China yesterday launched a major free-trade zone (FTZ) seen as a testing ground for long-awaited market reforms in the world’s second-largest economy.
Chinese Minister of Commerce Gao Hucheng (高虎城) attended the opening ceremony for the zone, which covers 29km2 in the country’s commercial hub, Shanghai.
Reforms in the zone will be closely watched as a test of the country’s ability to make structural changes as it tries to realign its economic model in the face of slowing growth.
“The establishment of the Shanghai free-trade zone is a significant move for China to conform to new trends in the global economy and trade, and implement a more active opening-up strategy,” Gao said in a statement.
Beijing will allow free yuan convertibility under the capital account on a trial basis, according to a statement released by the State Council on Friday.
Market-set interest rates, seen by analysts as a key reform for the Chinese economy, will also be trialed, according to the statement.
Restrictions on foreign investment will be eased inside the area, which will also loosen controls on 18 service sectors, ranging from finance and shipping, to cultural services.
Several financial firms, including US-based Citibank and China’s “big four” state-owned banks, will open branches in the zone, according to the Oriental Morning Post.
International firms including Microsoft Corp and Porsche Automobil Holding SE are involved in investment projects there, the newspaper said.
Excitement at the launch has boosted stocks of Shanghai-based firms and spurred a rally in home prices and land costs in areas bordering the zone over the past few weeks, Chinese state media have reported.
However, some analysts interviewed by foreign reporters adopted a cautious approach.
“It shows that the new government is keen on making reforms,” said Stefan Sack, vice president of the European Chamber of Commerce in China. “We have to see what kind of regulations will really be implemented there.”
However, he added that “a free-trade zone in Shanghai alone will not change how business is done in China.”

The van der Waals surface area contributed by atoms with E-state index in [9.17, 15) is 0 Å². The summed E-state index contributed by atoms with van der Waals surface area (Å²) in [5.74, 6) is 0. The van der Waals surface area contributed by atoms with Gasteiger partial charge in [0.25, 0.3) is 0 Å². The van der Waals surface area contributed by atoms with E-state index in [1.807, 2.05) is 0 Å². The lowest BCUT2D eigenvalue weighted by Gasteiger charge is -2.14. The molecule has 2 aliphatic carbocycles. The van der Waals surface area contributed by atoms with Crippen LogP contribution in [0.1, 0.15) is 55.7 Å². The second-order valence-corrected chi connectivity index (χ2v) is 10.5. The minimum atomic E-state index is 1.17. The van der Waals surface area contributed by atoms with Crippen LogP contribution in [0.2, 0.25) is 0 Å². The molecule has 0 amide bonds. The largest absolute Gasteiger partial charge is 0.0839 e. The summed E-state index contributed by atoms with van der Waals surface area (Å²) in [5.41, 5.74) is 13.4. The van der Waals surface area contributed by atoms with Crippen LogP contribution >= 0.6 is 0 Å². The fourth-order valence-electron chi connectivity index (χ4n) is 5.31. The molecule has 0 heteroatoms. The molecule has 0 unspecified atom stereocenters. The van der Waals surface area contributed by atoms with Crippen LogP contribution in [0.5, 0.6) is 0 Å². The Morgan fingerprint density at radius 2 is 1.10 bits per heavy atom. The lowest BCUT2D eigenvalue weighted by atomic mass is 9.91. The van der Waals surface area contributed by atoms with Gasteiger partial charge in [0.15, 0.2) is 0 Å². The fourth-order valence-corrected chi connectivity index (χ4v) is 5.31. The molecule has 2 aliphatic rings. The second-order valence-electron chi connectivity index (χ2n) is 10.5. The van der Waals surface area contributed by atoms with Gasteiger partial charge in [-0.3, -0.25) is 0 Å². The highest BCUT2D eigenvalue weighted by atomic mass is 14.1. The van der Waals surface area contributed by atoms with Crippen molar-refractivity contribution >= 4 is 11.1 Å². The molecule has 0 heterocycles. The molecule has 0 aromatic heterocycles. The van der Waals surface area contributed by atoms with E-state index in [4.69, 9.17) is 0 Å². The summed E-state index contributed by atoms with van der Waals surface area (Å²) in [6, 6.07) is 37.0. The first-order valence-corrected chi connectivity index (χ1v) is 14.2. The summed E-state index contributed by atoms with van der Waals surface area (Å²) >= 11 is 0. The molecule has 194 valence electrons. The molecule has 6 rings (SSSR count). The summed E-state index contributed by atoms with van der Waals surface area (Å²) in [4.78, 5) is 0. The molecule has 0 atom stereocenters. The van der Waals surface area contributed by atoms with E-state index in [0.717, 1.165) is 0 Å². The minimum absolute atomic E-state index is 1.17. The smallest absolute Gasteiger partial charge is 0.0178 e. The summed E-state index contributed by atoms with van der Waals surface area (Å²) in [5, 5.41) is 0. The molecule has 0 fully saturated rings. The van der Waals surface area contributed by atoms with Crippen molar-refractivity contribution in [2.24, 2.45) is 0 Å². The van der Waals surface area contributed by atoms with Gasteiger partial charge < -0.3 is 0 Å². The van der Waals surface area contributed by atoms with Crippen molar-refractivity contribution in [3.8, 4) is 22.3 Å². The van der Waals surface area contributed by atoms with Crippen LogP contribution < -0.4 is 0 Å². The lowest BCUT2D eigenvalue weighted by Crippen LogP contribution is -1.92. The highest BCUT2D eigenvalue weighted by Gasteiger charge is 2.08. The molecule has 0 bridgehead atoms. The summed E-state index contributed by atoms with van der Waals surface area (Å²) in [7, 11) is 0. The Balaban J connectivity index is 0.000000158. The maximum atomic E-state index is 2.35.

Unlike with previous special economic zones launched by the government, the emphasis in the Shanghai free-trade zone on the service sector, rather than export-oriented manufacturing, has been welcomed baty economists.
Beijing has been struggling to shift the domestic economy away from dependence on big-ticket investments and exports, and more toward consumer demand as the key growth engine.
US Chamber of Commerce in Shanghai President Kenneth Jarrett said the zone’s plan showed a clear emphasis on the service sector.
“It suggests that the government does plan to have the service sector as a major component of what the FTZ will do,” he said. “Our members are eager to find out more, but there is a sense that the zone could offer real opportunities for our member companies.”
The project has been pushed by Chinese Premier Li Keqiang (李克強), who took office in March. He hopes it will be a model for future reforms nationwide, analysts and government officials have said.
Li has called for an expanded role for the private sector and a plenum of the Chinese Communist Party scheduled for November is expected to announce nationwide economic reforms.
Yet some analysts say major changes are likely to be cautious and subject to lobbying from interest groups which benefit from the current economic model.